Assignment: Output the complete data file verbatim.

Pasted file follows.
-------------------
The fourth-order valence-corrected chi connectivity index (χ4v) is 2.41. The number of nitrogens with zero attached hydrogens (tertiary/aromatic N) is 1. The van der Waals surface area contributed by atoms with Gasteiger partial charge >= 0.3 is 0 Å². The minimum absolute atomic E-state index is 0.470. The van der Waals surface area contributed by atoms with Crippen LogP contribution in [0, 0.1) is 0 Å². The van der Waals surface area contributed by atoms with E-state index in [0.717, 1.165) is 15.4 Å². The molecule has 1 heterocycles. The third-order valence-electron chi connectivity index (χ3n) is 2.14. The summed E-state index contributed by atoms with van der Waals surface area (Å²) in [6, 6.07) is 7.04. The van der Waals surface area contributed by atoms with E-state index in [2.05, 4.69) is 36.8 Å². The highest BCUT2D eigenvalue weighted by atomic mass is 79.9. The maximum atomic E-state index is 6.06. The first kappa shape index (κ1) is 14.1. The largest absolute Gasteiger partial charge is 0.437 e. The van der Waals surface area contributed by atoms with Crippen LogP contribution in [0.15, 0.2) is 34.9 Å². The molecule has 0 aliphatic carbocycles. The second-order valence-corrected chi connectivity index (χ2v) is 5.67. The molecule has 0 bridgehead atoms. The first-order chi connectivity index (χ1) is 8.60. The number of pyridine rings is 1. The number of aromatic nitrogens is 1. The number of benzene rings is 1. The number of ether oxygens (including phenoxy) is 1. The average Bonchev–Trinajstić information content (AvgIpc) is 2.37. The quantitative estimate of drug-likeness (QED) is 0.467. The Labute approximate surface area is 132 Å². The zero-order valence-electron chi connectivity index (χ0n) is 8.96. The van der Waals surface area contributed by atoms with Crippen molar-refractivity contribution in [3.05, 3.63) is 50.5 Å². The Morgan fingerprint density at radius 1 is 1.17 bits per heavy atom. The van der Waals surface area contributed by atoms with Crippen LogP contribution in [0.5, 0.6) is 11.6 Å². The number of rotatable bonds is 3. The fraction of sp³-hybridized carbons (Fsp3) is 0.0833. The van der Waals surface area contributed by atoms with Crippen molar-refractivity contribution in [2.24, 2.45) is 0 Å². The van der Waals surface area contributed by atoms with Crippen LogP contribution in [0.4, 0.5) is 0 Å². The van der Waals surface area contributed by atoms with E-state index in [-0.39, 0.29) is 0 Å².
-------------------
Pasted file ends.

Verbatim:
The fourth-order valence-corrected chi connectivity index (χ4v) is 2.41. The number of nitrogens with zero attached hydrogens (tertiary/aromatic N) is 1. The van der Waals surface area contributed by atoms with Gasteiger partial charge >= 0.3 is 0 Å². The minimum absolute atomic E-state index is 0.470. The van der Waals surface area contributed by atoms with Crippen LogP contribution in [0, 0.1) is 0 Å². The van der Waals surface area contributed by atoms with E-state index in [0.717, 1.165) is 15.4 Å². The molecule has 1 heterocycles. The third-order valence-electron chi connectivity index (χ3n) is 2.14. The summed E-state index contributed by atoms with van der Waals surface area (Å²) in [6, 6.07) is 7.04. The van der Waals surface area contributed by atoms with E-state index in [2.05, 4.69) is 36.8 Å². The highest BCUT2D eigenvalue weighted by atomic mass is 79.9. The maximum atomic E-state index is 6.06. The first kappa shape index (κ1) is 14.1. The largest absolute Gasteiger partial charge is 0.437 e. The van der Waals surface area contributed by atoms with Crippen LogP contribution in [0.15, 0.2) is 34.9 Å². The molecule has 0 aliphatic carbocycles. The second-order valence-corrected chi connectivity index (χ2v) is 5.67. The molecule has 0 bridgehead atoms. The first-order chi connectivity index (χ1) is 8.60. The number of pyridine rings is 1. The number of aromatic nitrogens is 1. The number of benzene rings is 1. The number of ether oxygens (including phenoxy) is 1. The average Bonchev–Trinajstić information content (AvgIpc) is 2.37. The quantitative estimate of drug-likeness (QED) is 0.467. The Labute approximate surface area is 132 Å². The zero-order valence-electron chi connectivity index (χ0n) is 8.96. The van der Waals surface area contributed by atoms with Crippen molar-refractivity contribution in [3.05, 3.63) is 50.5 Å². The Morgan fingerprint density at radius 1 is 1.17 bits per heavy atom. The van der Waals surface area contributed by atoms with Crippen LogP contribution in [0.5, 0.6) is 11.6 Å². The number of rotatable bonds is 3. The fraction of sp³-hybridized carbons (Fsp3) is 0.0833. The van der Waals surface area contributed by atoms with Crippen molar-refractivity contribution in [2.24, 2.45) is 0 Å². The van der Waals surface area contributed by atoms with Crippen LogP contribution in [0.4, 0.5) is 0 Å². The van der Waals surface area contributed by atoms with E-state index in [-0.39, 0.29) is 0 Å².